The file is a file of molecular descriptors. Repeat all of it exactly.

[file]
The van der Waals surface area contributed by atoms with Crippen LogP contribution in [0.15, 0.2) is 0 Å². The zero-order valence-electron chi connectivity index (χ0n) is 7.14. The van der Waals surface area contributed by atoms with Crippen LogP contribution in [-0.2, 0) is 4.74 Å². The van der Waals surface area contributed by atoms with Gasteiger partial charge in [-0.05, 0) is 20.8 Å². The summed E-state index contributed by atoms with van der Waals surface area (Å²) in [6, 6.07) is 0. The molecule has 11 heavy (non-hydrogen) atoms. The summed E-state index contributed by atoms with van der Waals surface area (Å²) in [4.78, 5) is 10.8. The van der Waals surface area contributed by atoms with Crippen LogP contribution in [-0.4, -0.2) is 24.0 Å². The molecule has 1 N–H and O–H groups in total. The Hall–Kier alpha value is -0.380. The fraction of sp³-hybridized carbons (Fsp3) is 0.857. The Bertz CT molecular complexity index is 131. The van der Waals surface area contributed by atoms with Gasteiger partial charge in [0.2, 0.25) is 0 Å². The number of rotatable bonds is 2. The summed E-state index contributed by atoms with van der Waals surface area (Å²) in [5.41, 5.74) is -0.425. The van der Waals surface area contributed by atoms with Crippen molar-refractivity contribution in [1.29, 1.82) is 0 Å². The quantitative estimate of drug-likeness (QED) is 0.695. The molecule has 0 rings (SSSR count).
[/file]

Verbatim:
The van der Waals surface area contributed by atoms with Crippen LogP contribution in [0.15, 0.2) is 0 Å². The zero-order valence-electron chi connectivity index (χ0n) is 7.14. The van der Waals surface area contributed by atoms with Crippen LogP contribution in [-0.2, 0) is 4.74 Å². The van der Waals surface area contributed by atoms with Gasteiger partial charge in [-0.05, 0) is 20.8 Å². The summed E-state index contributed by atoms with van der Waals surface area (Å²) in [6, 6.07) is 0. The molecule has 11 heavy (non-hydrogen) atoms. The summed E-state index contributed by atoms with van der Waals surface area (Å²) in [4.78, 5) is 10.8. The van der Waals surface area contributed by atoms with Crippen LogP contribution in [-0.4, -0.2) is 24.0 Å². The molecule has 1 N–H and O–H groups in total. The Hall–Kier alpha value is -0.380. The fraction of sp³-hybridized carbons (Fsp3) is 0.857. The Bertz CT molecular complexity index is 131. The van der Waals surface area contributed by atoms with Gasteiger partial charge in [0.2, 0.25) is 0 Å². The number of rotatable bonds is 2. The summed E-state index contributed by atoms with van der Waals surface area (Å²) in [5.41, 5.74) is -0.425. The van der Waals surface area contributed by atoms with Crippen molar-refractivity contribution in [1.29, 1.82) is 0 Å². The quantitative estimate of drug-likeness (QED) is 0.695. The molecule has 0 rings (SSSR count).